While the concept of social entrepreneuring is adopted as the fundamental element of the conceptual framework employed in this study (Figure 1), the latter includes also elements of the concepts of social innovation and capacity building, which are strongly connected to social entrepreneuring in the sense that they can be of help in creating social entrepreneuring [14,15].
Social entrepreneuring is connected to social innovation, since social entrepreneurs are searching for innovative solutions to meet new/unmet societal challenges and needs.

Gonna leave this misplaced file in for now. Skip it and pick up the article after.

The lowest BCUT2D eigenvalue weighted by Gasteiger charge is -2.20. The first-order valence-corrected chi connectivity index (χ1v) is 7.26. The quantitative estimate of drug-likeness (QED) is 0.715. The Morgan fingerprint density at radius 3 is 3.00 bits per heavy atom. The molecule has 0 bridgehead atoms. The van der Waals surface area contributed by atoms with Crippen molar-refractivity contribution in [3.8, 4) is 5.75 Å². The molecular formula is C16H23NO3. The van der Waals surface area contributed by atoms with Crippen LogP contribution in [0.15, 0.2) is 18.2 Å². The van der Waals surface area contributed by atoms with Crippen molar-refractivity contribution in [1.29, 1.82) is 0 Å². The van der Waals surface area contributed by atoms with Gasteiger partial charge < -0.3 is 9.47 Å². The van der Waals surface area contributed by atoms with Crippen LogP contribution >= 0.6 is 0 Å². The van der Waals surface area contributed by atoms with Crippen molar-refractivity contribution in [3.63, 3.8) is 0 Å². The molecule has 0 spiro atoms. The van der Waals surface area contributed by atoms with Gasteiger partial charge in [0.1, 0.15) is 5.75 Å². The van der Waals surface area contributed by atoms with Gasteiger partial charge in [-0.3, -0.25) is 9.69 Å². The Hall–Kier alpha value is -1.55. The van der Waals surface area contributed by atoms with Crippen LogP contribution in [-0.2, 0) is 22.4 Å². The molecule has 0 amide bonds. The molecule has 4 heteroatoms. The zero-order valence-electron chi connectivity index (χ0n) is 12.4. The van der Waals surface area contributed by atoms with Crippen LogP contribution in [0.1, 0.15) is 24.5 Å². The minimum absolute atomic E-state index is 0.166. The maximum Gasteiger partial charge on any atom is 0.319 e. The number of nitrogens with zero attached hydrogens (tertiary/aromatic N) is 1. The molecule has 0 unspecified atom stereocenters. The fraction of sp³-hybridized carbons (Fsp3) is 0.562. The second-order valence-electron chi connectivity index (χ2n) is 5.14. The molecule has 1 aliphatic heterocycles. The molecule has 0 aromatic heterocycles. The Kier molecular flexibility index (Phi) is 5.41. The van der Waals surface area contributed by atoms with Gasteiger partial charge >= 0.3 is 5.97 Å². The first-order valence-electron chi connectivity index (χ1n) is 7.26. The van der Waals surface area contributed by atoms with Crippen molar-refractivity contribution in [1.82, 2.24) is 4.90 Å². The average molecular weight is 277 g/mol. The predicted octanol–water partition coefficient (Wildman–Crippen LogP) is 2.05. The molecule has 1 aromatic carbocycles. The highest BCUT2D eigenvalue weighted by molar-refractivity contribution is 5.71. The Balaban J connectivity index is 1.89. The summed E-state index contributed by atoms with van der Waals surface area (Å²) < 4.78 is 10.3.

In the literature, the definitions of social innovation vary [20], however, there is a general agreement on key-characteristics of this concept. Social innovation is broadly meant as an intentional, purposeful new configuration of social practices realized through an integration of various constellations of stakeholders, in order to solve social problems or to satisfy needs better than would be possible on the basis of established practices. Social innovation is strongly encouraged at the European policy level, since it makes it possible to find new (and/or better) ways to solve social problems and/or needs [21]. Innovations are intended to be social both in their ends and their means, i.e., new ideas and solutions that simultaneously meet social needs and create new forms of social relationships or collaborations [22]. For being recognized as socially innovative, an initiative has to have certain characteristics, or meet certain criteria.